Saturday, August 09, 2003

Fringe - Day 8 - Part 4

Wind-Up Toys
Acadia Cafe

This is a nice opportunity for Gustavus grads and current students to gather and watch a couple of Gustavus playwrights spread their wings and experiment with new ideas.

Neither Toy Boat Scenes and Monologues nor Wind-Up Toys could yet be called a polished script. But there are seeds of interesting plays lurking in both.

Amy Seham's script, Toy Boat Scenes and Monologues, I think was a victim of its own structure. It was designed to be episodic. While all the scenes have to do in some fashion with toys, their place in our lives and what they reflect about our society, they didn't add up to a greater whole in the end. It was simply a series of short bits. There were many interesting things going on here - dealing with relationships, prejudice, and often how hard it is just to get through the day. Many were alternately touching or hilarious, some simply thought-provoking. But I kept wishing the author would have taken the extra step of literally tying them all together. It's not all that far away from having a single plot tie humans and toys together into something that is much larger than just the sum of its parts. Hopefully the playwright sees that, too, and the rewrites will take it to the next level. Because some of the ideas in this piece deserve to be part of more than just a collection of sketches on toys.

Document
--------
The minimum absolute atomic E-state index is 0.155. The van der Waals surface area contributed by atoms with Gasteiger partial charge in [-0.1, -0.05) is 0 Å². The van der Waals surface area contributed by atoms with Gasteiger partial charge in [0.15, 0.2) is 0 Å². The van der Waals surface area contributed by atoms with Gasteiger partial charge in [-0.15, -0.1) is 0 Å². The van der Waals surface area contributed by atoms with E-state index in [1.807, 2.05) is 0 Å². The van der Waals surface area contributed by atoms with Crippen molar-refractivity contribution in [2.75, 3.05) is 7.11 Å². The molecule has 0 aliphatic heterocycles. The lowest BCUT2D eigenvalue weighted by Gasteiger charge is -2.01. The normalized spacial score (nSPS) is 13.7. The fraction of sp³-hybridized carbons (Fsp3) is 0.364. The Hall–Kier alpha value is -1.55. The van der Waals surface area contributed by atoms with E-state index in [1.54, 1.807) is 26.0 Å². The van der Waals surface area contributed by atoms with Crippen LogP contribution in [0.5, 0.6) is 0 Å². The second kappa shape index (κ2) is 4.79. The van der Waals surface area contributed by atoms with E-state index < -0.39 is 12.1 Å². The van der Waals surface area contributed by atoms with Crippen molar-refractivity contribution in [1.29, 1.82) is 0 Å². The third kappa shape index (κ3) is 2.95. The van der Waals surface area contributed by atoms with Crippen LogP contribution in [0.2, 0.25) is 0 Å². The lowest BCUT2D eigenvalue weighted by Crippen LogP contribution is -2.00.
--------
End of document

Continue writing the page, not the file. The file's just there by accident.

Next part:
Wind-up Toys, by Nathan Morse, isn't quite a whole piece yet either, though it's obviously designed to have its three interwoven plotlines add up to a single story. What that story is, I couldn't tell you. The most interesting and compelling part of the story was the character of Buzzsaw, portrayed by S. Randall Schmeling (who gets the prize for biggest laugh of the evening with his bio, of all things - "Randy is a Gustavus graduate. He is an actor. He works at Starbucks." [There's life in American theater in a nutshell, folks] But back to his character... Buzzsaw has the evening's most intriguing structural device in that his monologues seem to come out of nowhere, but eventually all fold back in on themselves. In getting the end of his speeches, we are able to piece together the beginning. It's the most effective writing and acting of the evening.

There's one more chance to catch this double bill, Saturday evening.

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